Due to Covid-19 Escape! 2020 has been cancelled

Years of therapy and two stints in rehab have given Reb Fountain insights most of us don’t even glimpse – the fact that she can turn these profound thoughts into award-winning music is one of life’s nicer mysteries.

“There are long histories of music on both sides of my family – my parents were Christian hippies and moved from San Francisco to Christchurch when I was 11.

“Music started for me by being a magnet. My Dad made up a handwritten songbook and we’d get together with other North American families in Christchurch for singalongs, so from a young age I knew music was a way of becoming a part of a community and connected to a community. Music is a really wonderful way to express what’s heartfelt.”

Reb (short for Rebecca) started performing from the age of about 13 when she got a gig in a coffee bar, followed by band membership 3 years later. A stint in Seattle studying for a degree in vocal jazz was the first time, she says, she took herself seriously as a musician.

“I was always quite ready to pass over my talent and follow the dreams of others,” Reb says. “That time in Seattle let me start connecting with other musicians and built my confidence.”

As for the jazz? “It gave me more insight into what’s possible, made me a better listener and made me a better singer by focusing my attention on my main instrument – my voice.”

However, back in New Zealand, performing was another matter. “I was terrified, there was always a bottle of Jim Beam and a cigarette hanging out of my mouth.”

Her therapist intervened on her behalf and Reb went into rehab, saying she feels lucky she went “pretty young”. “I awoke to myself and realised I didn’t want addiction to be the identifier of my life.”

Reb, who has also had an eating disorder and been in an abusive relationship, says intensive therapy has been key for her survival and recovery. “I’m not afraid of my past, it doesn’t control me or scare me so much any more – but if you don’t pay attention to the past it can steer you in directions you’re not conscious of.”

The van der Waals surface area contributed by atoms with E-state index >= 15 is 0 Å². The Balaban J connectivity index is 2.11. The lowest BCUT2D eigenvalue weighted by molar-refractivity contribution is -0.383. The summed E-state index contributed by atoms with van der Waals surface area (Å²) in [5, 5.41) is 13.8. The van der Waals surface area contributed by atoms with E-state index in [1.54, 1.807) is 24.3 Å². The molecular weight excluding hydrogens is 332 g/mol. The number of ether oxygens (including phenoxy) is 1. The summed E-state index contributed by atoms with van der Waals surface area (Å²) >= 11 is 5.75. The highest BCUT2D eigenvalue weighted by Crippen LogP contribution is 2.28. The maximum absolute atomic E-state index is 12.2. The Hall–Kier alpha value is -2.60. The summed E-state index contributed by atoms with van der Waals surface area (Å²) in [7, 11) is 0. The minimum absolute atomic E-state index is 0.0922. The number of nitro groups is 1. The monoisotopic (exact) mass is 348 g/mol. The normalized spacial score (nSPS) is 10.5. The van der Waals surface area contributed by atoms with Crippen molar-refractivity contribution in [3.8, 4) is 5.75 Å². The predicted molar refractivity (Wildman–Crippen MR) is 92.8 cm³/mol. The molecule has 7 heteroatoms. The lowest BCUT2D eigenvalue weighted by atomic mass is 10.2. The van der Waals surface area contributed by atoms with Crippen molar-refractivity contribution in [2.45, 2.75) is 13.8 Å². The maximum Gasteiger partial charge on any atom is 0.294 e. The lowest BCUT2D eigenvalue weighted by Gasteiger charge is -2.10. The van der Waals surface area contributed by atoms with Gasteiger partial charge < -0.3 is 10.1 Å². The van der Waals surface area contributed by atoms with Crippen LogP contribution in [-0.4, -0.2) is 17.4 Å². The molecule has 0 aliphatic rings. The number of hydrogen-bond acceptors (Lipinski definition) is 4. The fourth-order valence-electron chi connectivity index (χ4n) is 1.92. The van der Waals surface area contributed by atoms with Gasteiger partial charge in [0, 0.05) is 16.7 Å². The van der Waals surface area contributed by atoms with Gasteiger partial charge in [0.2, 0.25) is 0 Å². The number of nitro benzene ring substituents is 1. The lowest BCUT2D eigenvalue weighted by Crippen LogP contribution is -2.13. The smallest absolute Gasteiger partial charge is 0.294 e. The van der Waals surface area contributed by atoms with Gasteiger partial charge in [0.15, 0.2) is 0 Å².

These days Reb finds magic in both writing and performing. “People want to see and hear music with meaning, something that matters. Therapy has taught me that I can own a space and hold it and create a connection with an audience and that’s where the magic happens.”

She’s recently been involved with some well-received collaborative projects, touring with a 60th birthday tribute to Nick Cave in 2017 and this year touring with a celebration of the 40th anniversary of Neil Young’s Live Rust album.

“Touring is liberating but hard work,” she says, “and before the Nick Cave thing I hadn’t done it in a long time. I come home exhausted, but nourished. Touring is a place where I belong, I come from a long line of migrants.”

Reb had her children – now aged 20 and 19 – young and says that although her career in music didn’t happen the way she might have imagined, she’s now really ready for a serious crack at it and is thrilled with a new album coming out next year.

“Life as a single parent is a really hard road and I suspect it might take me another 20 years to process it but it’s so rewarding to be a mum and I’ve felt very lucky to stay at home with them, although I couldn’t have done it without a lot of support.”

Moving to Auckland 12 years ago saw her network of family and friends replaced by an extended family in the music world. “The kids are used to having people crash on our sofa – but if they want they’ve got places to stay all over New Zealand.”